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ABOUT THE LECTURE:
View Lecture Slides (in Microsoft
PowerPoint - are also viewable within the cybercast presentation.)
There's been a lot of talk over the last few years about digital
reference. It started slow, then seemed to find an enthusiastic
audience, and now some skepticism is creeping in, or at least
some serious questions about its purpose, value, sustainability.
It's worth asking the question, then, of why it seems to matter
so much, if indeed it does, and how to proceed from here.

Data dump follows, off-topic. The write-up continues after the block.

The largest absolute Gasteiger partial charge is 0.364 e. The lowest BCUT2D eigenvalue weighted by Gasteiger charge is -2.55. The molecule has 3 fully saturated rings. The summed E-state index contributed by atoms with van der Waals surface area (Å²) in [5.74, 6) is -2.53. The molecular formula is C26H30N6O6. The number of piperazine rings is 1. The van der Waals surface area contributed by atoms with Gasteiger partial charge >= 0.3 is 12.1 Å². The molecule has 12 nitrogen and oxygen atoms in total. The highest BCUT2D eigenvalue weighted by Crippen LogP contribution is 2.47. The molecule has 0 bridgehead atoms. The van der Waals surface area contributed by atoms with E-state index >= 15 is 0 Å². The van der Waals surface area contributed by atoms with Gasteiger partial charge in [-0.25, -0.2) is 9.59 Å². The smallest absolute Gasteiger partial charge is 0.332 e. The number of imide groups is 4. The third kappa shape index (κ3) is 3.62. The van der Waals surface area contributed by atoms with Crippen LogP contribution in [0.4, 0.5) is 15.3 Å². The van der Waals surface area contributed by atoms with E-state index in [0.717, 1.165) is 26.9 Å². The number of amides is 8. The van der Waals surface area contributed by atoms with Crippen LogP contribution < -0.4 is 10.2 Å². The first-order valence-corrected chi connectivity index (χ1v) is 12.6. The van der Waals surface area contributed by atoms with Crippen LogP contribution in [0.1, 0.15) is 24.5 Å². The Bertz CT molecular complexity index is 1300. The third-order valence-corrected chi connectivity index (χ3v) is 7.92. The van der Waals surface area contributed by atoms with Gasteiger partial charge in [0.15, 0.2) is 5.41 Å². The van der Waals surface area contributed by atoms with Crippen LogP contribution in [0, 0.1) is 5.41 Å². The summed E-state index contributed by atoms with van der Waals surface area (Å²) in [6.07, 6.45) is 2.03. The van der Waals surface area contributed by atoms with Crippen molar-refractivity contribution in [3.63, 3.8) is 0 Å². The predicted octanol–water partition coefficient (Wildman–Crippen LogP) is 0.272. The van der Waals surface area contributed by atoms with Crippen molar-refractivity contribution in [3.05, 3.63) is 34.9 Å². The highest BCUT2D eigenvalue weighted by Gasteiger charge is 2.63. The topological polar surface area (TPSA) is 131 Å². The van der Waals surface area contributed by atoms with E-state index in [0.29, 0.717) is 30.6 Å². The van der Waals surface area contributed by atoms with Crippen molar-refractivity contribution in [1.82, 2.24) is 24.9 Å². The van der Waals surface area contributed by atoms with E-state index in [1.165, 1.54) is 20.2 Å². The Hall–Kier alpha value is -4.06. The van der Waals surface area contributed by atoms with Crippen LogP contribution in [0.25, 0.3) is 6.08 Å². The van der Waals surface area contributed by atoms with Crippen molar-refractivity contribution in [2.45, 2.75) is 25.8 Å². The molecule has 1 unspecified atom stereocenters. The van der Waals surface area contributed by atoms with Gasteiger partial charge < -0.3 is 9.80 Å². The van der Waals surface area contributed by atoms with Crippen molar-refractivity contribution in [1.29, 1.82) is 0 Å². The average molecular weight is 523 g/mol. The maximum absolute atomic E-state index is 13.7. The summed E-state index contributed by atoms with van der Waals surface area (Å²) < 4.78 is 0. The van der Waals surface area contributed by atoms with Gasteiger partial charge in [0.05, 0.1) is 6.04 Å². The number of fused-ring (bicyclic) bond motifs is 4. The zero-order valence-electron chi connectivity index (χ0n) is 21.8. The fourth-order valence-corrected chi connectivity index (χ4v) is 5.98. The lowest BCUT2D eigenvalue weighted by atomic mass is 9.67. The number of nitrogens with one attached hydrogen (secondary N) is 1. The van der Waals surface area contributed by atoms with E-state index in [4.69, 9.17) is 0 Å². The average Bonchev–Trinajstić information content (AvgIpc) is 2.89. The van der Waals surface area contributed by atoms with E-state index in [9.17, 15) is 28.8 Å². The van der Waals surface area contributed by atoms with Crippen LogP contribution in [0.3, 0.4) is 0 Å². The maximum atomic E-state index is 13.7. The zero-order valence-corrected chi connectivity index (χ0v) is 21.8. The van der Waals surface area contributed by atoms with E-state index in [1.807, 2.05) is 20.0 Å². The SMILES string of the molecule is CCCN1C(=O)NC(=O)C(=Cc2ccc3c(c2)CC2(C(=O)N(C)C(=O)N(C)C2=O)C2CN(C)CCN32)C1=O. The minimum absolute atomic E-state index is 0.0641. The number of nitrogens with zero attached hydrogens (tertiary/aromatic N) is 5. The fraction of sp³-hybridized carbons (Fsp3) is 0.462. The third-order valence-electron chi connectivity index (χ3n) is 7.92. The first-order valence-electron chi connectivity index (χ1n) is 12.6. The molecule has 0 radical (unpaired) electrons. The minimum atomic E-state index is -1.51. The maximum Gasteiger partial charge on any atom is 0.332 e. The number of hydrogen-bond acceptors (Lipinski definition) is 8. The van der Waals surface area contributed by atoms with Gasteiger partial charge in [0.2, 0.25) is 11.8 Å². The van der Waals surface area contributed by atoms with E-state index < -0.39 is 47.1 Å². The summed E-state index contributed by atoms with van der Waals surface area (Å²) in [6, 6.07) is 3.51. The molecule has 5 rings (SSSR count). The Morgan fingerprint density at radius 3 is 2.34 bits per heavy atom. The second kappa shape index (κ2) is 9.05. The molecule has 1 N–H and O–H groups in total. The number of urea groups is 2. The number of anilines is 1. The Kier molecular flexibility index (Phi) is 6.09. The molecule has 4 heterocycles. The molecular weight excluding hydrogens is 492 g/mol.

ABOUT THE SPEAKER:
Joseph Janes is Assistant Professor and Chair of Library and
Information Science at the Information School of the University
of Washington and Founding Director of the Internet Public Library.
A frequent speaker in the US and abroad, he is the co-author of
eight books on librarianship, technology, and their relationship,
including the forthcoming Introduction to Reference Work in the
Digital Age and writes the "Internet Librarian" column
for American Libraries magazine. He holds the M.L.S. and Ph.D.
from Syracuse University, and has taught at the University of
Michigan, the University of North Carolina at Chapel Hill, the
State University of New York at Albany as well as at Syracuse